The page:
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June 01, 2006


Brian Penney

I like this better than the dispensational charts I was raised on. I suppose you could break it down even further like different points of a compass...church polity, liturgics, etc. But then again, maybe its better to keep it simple.



The word / sacrament continuums could almost be replaced with individual / corporate continuums - which would speak to liturgics, etc. Many things are connotated by the use of the terms, "word" and "sacrament."


The Native Tourist

Where would you put the Puritans on your grid? They had a very high regard for the sacraments and yet they hardly looked like "reformed catholics".


Hard to say because there was no monolithic unity among the Puritans...

Keep in mind that this grid gives you capability for scatter-plotting along continuums. So for example, I might but PCA in the "rationalistic pietist" quadrant - perhaps higher and to the right, whereas, I would put a Rick Warren church in the same quadrant on the low left part...

Your thoughts?



That's a good way to categorize most contemporary denominations and traditions, and I agree with your analysis as far as it goes, but you have selected the axes based on what you (actually we) already hold to be important. Before we get too self-congratulatory, imagine that the third axis, coming "out of the page" is something like "charity" or "missions."

You can also imagine the charts the Baptists might make, with "Word" and "Missions" being the only two axes, therefore flattering themselves, since after all, sacraments aren't that important in their worldview.

The Romans might hold themselves in a positive light by making the two-dimensional plot of "Charity" and "Sacraments," with themselves being the lone residents in the upper-right quadrant.

I agree that "Word" and "Sacraments" are two of the most relevant dimensions to examine, but if "Word" is so important, we should see what the Word tells us about what else is important, and see where we lie on those continua as well.


Of course, you could go 3-D on this with some "missional" continuum, but I tend to think this is a function of sacrament insofar as it is outward looking and communal, rather than inward and rational (word).

The goal here isn't to be self-congratulatory... If I were to plot myself in this, I wouldn't be high enough up or far enough to the right. I would be just over the line from rationalism, moving slowly upward...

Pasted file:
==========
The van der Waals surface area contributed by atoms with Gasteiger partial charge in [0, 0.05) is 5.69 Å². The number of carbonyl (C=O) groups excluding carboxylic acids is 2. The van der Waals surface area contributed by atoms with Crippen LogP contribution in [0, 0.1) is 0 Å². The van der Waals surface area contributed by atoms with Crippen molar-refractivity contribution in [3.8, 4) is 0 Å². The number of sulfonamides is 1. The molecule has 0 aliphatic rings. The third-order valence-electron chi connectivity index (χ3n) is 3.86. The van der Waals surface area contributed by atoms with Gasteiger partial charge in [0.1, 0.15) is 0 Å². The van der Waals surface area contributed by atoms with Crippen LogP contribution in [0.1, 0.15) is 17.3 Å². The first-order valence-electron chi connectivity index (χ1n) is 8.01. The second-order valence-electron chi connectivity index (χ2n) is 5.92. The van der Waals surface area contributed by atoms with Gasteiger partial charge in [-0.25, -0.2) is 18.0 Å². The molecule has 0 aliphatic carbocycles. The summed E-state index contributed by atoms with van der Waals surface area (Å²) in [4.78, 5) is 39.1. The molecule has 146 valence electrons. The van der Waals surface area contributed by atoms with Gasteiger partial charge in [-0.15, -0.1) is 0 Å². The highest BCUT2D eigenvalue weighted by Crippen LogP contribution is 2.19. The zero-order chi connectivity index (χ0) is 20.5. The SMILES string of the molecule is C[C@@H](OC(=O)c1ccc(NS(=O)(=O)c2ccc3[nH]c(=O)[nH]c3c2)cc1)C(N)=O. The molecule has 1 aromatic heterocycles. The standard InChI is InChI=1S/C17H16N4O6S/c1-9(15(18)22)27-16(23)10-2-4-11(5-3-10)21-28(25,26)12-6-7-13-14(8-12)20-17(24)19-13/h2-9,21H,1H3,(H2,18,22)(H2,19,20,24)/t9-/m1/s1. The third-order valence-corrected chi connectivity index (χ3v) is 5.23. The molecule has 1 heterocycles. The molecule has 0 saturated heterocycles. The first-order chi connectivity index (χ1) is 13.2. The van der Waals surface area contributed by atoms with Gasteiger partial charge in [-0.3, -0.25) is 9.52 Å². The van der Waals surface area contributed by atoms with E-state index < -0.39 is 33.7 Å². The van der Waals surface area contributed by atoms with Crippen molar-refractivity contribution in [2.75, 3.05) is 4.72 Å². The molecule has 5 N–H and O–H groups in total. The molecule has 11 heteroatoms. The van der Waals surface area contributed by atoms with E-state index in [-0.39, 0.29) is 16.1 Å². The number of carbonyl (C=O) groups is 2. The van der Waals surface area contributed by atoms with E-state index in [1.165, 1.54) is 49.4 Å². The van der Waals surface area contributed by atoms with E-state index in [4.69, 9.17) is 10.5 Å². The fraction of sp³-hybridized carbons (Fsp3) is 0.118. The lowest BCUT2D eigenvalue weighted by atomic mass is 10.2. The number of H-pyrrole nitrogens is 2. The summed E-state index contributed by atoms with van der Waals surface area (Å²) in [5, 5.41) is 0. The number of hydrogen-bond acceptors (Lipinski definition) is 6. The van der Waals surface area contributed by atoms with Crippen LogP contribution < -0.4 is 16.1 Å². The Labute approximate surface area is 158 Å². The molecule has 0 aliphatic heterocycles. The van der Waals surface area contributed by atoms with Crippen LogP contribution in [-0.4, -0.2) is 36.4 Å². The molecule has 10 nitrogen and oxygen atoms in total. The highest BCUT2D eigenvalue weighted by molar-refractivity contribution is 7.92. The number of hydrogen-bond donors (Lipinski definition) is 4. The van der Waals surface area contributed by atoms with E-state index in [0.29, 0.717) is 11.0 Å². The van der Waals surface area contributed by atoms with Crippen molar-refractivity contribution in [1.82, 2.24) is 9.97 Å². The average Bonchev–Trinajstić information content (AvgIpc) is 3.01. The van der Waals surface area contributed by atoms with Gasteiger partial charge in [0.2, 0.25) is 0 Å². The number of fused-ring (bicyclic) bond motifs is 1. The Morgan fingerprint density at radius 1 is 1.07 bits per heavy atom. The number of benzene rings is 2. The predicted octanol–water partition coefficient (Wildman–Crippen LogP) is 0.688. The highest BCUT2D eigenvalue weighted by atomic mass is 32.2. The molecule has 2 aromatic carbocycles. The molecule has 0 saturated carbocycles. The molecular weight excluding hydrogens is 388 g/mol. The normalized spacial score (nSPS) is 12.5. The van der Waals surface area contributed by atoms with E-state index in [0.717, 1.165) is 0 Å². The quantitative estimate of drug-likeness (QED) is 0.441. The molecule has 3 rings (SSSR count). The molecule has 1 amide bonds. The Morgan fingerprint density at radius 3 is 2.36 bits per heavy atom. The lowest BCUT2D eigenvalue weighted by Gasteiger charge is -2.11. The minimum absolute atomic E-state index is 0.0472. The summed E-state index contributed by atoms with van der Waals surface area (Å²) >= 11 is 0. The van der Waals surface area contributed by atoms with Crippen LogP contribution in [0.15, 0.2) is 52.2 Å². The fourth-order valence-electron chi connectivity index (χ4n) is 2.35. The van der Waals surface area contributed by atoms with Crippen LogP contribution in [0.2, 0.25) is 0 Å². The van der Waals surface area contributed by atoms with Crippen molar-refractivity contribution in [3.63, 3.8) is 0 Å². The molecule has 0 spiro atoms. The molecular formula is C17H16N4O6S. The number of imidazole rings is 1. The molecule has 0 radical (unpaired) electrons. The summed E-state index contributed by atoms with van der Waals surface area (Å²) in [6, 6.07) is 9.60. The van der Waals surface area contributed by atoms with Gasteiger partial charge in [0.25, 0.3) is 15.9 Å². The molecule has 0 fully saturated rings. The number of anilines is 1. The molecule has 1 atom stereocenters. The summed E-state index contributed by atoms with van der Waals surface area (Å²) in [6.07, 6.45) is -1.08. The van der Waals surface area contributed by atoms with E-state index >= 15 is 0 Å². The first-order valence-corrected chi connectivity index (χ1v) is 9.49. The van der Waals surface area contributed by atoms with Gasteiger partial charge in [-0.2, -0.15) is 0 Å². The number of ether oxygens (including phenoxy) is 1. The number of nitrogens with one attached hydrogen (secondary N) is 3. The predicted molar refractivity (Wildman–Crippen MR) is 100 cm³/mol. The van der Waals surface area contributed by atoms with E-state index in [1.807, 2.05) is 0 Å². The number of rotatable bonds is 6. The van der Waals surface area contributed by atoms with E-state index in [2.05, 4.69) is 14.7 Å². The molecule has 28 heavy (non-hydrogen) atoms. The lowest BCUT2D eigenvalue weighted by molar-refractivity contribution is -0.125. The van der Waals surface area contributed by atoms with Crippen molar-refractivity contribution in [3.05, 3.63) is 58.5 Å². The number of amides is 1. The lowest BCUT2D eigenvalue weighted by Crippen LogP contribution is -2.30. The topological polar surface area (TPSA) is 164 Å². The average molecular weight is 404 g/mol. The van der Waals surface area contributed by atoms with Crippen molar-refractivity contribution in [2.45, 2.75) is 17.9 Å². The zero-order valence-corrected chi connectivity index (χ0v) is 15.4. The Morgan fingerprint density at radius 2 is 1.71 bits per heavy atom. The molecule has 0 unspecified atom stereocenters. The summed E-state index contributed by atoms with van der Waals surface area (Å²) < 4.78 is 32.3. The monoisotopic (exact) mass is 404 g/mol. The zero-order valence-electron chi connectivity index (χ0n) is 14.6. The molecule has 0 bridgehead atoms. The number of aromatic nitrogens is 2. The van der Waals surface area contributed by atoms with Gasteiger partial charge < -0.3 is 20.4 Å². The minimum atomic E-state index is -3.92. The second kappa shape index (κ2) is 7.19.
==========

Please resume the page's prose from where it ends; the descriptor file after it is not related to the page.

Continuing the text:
That is the power of this model for me. You can almost plot an area and a trajectory of certain traditions.


The Native Tourist

I hear what you are saying about the continuum. I would argue that most of the Puritans had as high a view of the sacraments as any "reformed catholic", they just had a very different practice of use of the sacraments.


I guess you would need to flesh that out a bit for me...

I generally associate Puritanism with a high emphasis on experimental affections largely disconnected from liturgical / sacramental underpinnings. There is a very strong commitment to "word" at an individual / ethical level, but a strong suspicion of anything that involved "communal rites" as a normal course of business.

Isn't this why some Puritans only celebrated the Lord's Supper once per annum? On the one hand, this seems to be a "high view" of the sacrament, but to my mind, a very "wrong" practice that de facto pushes you into rationalistic pietism.

Perhaps someone with greater historical chops can correct me here.



Yeah, I'm not so sure about Puritan sacramentalism. Of all the reformed confessions, the WCF is the most rationalistic and "low sacraments" but I also think this was a higher sacramental sampling (the divines) than the Puritan norm. Also, note the trajectories. The continental trajectory has given us presumptive regeneration and a high view of the table whereas Puritanism has given us reformed baptist theology in its vearious expressions.

BJ Mora

How about proper church discipline, or even more broadly ecclesiology, on the third axis? That oughta make for interesting diagrams.


Yes, if we were going to add a third dimension, discipline would be the one to add. However, I wonder if discipline is implicit to the sacraments because the church is de facto demarcated by the administration of the sacraments...

Trying to keep it simple. Simple theories are beautiful theories.


Foolish Sage

All the models proposed are, of course, possibilities for plotting churches. I think, though, that the Bonemean was looking to plot churches in relation to how they fare in terms of the central themes of the Reformation.


Foolish Sage is correct, however I am not sure I would restrict this to Reformational themes. It seems to me that Word & Sacrament (Discipline) are very helpful categories for identifying the "church visible" according to Scripture.



Interesting graph!
Was wondering why Word and Sacraments were the only relevant (important and/or determinant) classically orthodox reformed means of grace? What about Prayer?

From Scripture, imo, there seems to be a hierarchy with the Word being primary while Sacraments and Prayer are secondary (say the bases of a triangle even). The Communion of the Saints may also be a secondary means.

All-in-all, it appears to only further an agenda or desired way of looking at certain issues. Ie: as seen from man's perspective rather than from a high view.


Witsius, what agenda might that be? And what are you referring to as a "high view?" Please clarify.

My analysis is tied directly to the WCF 25.4. In the Scriptures and the WS, word and sacrament work TOGETHER. While the conceptual categories of "primary" and "secondary" may have their place, Reformed churches have taken this abstraction too far and relegated sacraments to the level of a theological footnote to our life in Christ. That is a mistake that needs to be corrected.


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